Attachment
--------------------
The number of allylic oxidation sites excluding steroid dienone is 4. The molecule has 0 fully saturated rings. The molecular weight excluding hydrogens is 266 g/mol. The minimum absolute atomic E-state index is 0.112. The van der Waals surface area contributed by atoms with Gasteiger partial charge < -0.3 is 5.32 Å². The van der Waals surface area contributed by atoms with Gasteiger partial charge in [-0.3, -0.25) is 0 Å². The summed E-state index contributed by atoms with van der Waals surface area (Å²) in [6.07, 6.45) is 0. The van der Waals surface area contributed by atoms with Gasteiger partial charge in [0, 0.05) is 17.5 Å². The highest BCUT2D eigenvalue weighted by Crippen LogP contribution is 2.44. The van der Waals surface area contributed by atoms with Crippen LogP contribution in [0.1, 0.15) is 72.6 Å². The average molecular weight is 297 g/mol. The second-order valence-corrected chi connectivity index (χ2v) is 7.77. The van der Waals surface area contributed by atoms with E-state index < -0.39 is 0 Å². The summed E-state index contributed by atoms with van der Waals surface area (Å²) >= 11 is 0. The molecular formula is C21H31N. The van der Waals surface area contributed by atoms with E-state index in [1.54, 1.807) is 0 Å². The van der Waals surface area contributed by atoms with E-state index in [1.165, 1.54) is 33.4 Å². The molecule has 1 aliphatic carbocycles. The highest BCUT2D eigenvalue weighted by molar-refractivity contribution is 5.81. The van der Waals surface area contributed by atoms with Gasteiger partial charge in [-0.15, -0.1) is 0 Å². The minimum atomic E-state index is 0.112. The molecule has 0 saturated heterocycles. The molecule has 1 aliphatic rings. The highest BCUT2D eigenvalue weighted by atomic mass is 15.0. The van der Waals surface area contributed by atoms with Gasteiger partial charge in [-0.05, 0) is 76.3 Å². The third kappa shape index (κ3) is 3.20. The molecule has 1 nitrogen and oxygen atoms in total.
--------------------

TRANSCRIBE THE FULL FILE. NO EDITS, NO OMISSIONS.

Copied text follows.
The number of allylic oxidation sites excluding steroid dienone is 4. The molecule has 0 fully saturated rings. The molecular weight excluding hydrogens is 266 g/mol. The minimum absolute atomic E-state index is 0.112. The van der Waals surface area contributed by atoms with Gasteiger partial charge < -0.3 is 5.32 Å². The van der Waals surface area contributed by atoms with Gasteiger partial charge in [-0.3, -0.25) is 0 Å². The summed E-state index contributed by atoms with van der Waals surface area (Å²) in [6.07, 6.45) is 0. The van der Waals surface area contributed by atoms with Gasteiger partial charge in [0, 0.05) is 17.5 Å². The highest BCUT2D eigenvalue weighted by Crippen LogP contribution is 2.44. The van der Waals surface area contributed by atoms with Crippen LogP contribution in [0.1, 0.15) is 72.6 Å². The average molecular weight is 297 g/mol. The second-order valence-corrected chi connectivity index (χ2v) is 7.77. The van der Waals surface area contributed by atoms with E-state index < -0.39 is 0 Å². The summed E-state index contributed by atoms with van der Waals surface area (Å²) >= 11 is 0. The molecular formula is C21H31N. The van der Waals surface area contributed by atoms with E-state index in [1.54, 1.807) is 0 Å². The van der Waals surface area contributed by atoms with E-state index in [1.165, 1.54) is 33.4 Å². The molecule has 1 aliphatic carbocycles. The highest BCUT2D eigenvalue weighted by molar-refractivity contribution is 5.81. The van der Waals surface area contributed by atoms with Gasteiger partial charge in [-0.15, -0.1) is 0 Å². The minimum atomic E-state index is 0.112. The molecule has 0 saturated heterocycles. The molecule has 1 aliphatic rings. The highest BCUT2D eigenvalue weighted by atomic mass is 15.0. The van der Waals surface area contributed by atoms with Gasteiger partial charge in [-0.05, 0) is 76.3 Å². The third kappa shape index (κ3) is 3.20. The molecule has 1 nitrogen and oxygen atoms in total.